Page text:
It’s ironic given that Asylum is described by Moffat as a “blockbuster film” of an episode, but what really makes this an excellent “Who” ep is not what it includes, but what it leaves out. At his best Moffat is a terrific writer (his body of work should silence any doubters of that) and he’s certainly better at “Who” than Russell Davies. But he has an annoying tendency to include too much plot, too much intrigue, too much existential despair, too much River Song, and too much reinvention. This was plainly evident last season up to an including the finale, The Wedding of River Song, which basically took all off the unfinished business that Moffat couldn’t resolve in Season 32 (that is to say, most of it) and kicked it to the curb.
Well here we are, a full year later – and Moffat doesn’t really tie up any of those loose ends in this premiere. But you know, Jimmy crack corn, and I don’t care (and The Master’s gone away, to boot). This episode is so many things that “Who” has too rarely been since the reboot. It’s a hard sci-fi story. It’s set in space, not on the Earth. Bless its heart, it’s a stand-alone story – sure, there are threads that lead to Rory and Amy’s marriage and the issue of the Doctor’s “death” but the episode can stand perfectly well on its own, blissfully unconnected to some overcomplicated season-long running plot. There’s a real sense of adventure here that harkens back to the classic series, in a way not many episodes of the new “Who” have (though of the few exceptions, most were in fact written by Moffat).
The premise here is that the Daleks have an asylum – a planet where they send all the rejects, the PTSD victims, any Dalek that’s so far gone that it can no longer be controlled. And it’s totally secure, beneath an impenetrable force field – except that the force field has been breached, and the Daleks are too scared to go down there among the loonies and fix it themselves. So who do they turn to but the man they call “The Predator” – The Doctor himself?
Let me just warn you that from this point on, this post is going to be spoiler-heavy…
There are some nice moments on the Dalek ship, especially a conversation between The Doctor and the Dalek Prime Minister about beauty, and why the Daleks don’t just kill their rejects – and have never been able to kill their greatest enemy. The Daleks, in recruiting The Doctor for help, kidnap Amy and Rory as well – because “It is well known that the Doctor needs companions.” This gets a little spicy, since Amy and Rory have split up (rather abruptly, truth be told), something The Doctor picks up on immediately. But first things first – they need to survive being beamed down to the Dalek Asylum, an icy planet where one of the “survivors” of the ship that breached the force field is there to greet them.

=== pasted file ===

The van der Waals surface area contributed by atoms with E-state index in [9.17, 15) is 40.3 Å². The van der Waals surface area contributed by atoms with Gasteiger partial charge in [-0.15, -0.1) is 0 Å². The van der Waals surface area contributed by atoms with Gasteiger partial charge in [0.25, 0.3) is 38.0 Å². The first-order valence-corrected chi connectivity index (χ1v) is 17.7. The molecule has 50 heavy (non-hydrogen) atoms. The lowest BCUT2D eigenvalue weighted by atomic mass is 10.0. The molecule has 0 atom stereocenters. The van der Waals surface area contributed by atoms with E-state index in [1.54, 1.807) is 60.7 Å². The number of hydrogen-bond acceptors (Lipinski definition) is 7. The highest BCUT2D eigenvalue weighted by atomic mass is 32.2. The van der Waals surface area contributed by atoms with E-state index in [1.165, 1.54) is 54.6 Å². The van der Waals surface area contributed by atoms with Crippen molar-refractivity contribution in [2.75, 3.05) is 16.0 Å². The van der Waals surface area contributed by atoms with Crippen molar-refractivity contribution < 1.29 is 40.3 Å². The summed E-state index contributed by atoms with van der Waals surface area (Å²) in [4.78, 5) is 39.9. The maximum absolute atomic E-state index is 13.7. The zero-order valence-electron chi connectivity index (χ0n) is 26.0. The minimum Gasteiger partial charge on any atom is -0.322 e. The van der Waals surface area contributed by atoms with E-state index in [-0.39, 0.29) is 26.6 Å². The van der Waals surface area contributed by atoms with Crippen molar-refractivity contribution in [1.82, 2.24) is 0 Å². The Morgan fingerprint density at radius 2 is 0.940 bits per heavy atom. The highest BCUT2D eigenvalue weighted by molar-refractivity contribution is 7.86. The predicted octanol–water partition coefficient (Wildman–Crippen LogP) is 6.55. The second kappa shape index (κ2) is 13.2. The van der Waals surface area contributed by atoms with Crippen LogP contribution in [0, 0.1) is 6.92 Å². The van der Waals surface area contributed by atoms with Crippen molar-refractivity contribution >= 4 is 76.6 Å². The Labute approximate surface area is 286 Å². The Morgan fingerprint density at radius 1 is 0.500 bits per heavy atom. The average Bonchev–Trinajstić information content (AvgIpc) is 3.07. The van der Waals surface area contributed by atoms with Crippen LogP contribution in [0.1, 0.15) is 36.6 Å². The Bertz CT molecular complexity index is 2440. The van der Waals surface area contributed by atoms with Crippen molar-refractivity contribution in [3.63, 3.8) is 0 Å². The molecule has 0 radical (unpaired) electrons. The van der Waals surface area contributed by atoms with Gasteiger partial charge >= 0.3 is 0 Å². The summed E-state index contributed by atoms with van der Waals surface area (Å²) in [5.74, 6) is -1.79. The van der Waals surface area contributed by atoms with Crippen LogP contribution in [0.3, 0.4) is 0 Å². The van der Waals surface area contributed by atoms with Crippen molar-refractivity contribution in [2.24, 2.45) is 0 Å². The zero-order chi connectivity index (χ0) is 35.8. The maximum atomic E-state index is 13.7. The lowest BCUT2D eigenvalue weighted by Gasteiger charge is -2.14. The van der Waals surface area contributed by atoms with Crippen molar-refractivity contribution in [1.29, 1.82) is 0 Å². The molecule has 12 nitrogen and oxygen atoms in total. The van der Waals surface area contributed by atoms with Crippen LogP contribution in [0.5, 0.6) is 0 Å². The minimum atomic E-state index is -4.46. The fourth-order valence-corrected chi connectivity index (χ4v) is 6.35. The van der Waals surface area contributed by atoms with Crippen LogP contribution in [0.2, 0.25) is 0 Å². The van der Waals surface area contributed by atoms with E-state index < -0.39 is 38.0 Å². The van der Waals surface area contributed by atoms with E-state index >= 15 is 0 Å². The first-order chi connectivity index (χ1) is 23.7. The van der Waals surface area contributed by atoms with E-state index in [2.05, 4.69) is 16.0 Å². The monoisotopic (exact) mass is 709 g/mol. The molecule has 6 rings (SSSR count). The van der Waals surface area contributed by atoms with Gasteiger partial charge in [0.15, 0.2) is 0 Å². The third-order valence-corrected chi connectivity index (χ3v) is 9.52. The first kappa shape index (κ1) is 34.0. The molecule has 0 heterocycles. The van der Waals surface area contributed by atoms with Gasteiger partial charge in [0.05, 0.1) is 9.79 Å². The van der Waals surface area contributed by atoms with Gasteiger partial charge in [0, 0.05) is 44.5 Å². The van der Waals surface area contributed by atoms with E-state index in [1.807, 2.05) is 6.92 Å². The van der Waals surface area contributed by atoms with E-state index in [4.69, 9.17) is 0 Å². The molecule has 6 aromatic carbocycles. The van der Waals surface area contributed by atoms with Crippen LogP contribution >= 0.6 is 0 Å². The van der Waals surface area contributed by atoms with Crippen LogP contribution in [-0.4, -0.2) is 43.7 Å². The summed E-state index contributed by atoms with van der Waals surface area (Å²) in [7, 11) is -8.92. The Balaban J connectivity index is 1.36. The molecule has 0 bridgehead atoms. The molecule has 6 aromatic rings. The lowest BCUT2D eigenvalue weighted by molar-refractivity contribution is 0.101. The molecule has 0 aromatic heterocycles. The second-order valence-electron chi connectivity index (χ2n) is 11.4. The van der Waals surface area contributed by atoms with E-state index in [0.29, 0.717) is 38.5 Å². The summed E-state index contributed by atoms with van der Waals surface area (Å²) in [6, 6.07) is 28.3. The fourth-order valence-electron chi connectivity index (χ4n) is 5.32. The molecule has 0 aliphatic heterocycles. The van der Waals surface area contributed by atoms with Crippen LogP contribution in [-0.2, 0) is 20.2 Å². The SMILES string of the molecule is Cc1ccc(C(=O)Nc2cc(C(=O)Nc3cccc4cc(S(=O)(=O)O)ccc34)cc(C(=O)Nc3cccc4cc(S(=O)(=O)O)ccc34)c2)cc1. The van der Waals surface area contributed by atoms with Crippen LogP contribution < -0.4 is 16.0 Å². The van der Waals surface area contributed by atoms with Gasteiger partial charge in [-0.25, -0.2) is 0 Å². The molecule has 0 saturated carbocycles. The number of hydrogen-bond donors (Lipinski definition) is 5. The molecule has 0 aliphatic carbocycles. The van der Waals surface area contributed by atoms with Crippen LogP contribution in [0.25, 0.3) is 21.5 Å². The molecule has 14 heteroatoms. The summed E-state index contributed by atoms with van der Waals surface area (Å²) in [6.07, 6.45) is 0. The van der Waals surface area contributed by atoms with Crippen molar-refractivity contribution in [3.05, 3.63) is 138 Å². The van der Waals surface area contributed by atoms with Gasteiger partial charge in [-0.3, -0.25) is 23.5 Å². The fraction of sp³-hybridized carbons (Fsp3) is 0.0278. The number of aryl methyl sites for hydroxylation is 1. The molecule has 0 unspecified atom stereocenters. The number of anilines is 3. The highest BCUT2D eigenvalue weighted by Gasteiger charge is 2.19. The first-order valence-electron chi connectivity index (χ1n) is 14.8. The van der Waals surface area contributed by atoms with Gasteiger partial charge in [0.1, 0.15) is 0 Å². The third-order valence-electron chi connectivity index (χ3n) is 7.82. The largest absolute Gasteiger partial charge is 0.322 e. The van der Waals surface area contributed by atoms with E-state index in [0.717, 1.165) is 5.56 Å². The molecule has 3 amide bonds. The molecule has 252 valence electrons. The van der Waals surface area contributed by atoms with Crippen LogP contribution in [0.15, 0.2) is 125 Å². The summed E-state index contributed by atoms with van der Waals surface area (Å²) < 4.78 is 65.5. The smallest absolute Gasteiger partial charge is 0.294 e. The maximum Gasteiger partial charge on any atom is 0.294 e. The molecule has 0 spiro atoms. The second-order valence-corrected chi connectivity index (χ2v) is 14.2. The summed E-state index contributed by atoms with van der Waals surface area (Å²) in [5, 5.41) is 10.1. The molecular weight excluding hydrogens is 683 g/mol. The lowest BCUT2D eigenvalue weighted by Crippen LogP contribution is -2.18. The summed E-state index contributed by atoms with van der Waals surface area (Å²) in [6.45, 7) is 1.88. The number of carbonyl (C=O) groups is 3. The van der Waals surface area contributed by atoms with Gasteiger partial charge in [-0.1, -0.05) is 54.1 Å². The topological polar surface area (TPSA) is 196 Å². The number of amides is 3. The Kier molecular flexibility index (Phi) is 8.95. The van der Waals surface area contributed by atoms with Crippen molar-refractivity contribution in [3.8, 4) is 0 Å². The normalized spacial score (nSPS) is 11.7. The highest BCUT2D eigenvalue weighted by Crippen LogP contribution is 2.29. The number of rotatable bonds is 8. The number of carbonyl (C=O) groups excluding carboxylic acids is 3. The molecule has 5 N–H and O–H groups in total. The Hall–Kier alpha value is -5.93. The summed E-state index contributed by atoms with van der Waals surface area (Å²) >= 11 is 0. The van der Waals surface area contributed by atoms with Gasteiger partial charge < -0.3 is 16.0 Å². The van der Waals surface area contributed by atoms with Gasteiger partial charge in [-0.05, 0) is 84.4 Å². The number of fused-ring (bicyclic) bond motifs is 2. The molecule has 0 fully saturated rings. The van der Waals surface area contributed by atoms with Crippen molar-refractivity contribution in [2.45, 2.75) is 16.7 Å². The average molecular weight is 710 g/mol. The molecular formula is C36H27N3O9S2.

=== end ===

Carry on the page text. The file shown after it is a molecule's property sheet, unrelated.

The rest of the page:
It’s an interesting time down there, what with “nano clouds” that convert any living being into a Dalek puppet unless they’re protected by a special bracelet, which Amy promptly loses. The real kicker her is Oswin Oswald (Jenna Louise-Coleman), a sharp-tongued young woman who’s apparently survived the crash of her starship and managed to hack all the Dalek systems, and wiles away the days making soufflés. What’s really interesting here is that Louise-Coleman is joining the cast as the Doctor’s new companion at some point this season – and since Oswin doesn’t survive the episode and her character name is “Clara Oswald”, I think we can assume she’s some sort of distant relative. But Moffat has been known to liberally make use of creative license, so I’m not making any assumptions. The early returns on Louise-Coleman are mixed for me – she’s definitely charismatic, but there’s something a little too affected and self-important in her performance that worries me.
Of more interest to me is the fate of Amy and Rory, always a whole greater than the sum of their parts. I like Amy, but for my money Rory emerged from an afterthought to become the most interesting companion since the reboot – he’s funny, ruthlessly honest and human to the core, with all the fallibility that implies. His greatest strengths are quiet courage and persistence – no flash, just substance. I thought the development with Rory and Amy was a bit rushed, but I did like the explanation for their breakup – that Amy pushed Rory away because she knew he’d never leave her, and after her ordeals last season she could never give them to him. I think, no matter how strong her denials, Rory as usual hit the nail on the head – he loves her more than she loves him, and always has. That’s the case in almost every relationship, truth be told, and while it doesn’t preclude a happy one it certainly complicates matters.
There’s some nice stuff here regarding the nature of self and free-will, including some excellent work by long-time Dalek voice Nicholas Briggs. Also an excellent pun or three regarding the pronunciation of the Dalek’s catch phrase, and an ingenious twist ending that fundamentally changes the relationship between The Doctor and The Daleks. As for Matt Smith himself, he is as he always is – an intriguing blend of youthful innocence and the pain only someone extremely old can know, a gangly force of nature just a little too quick to hug or reveal too-human emotions for my tastes, but never out of touch with the loneliness at the core of his existence. Smith has grown into the role nicely, and I find myself hoping he’ll stick around for another season or two.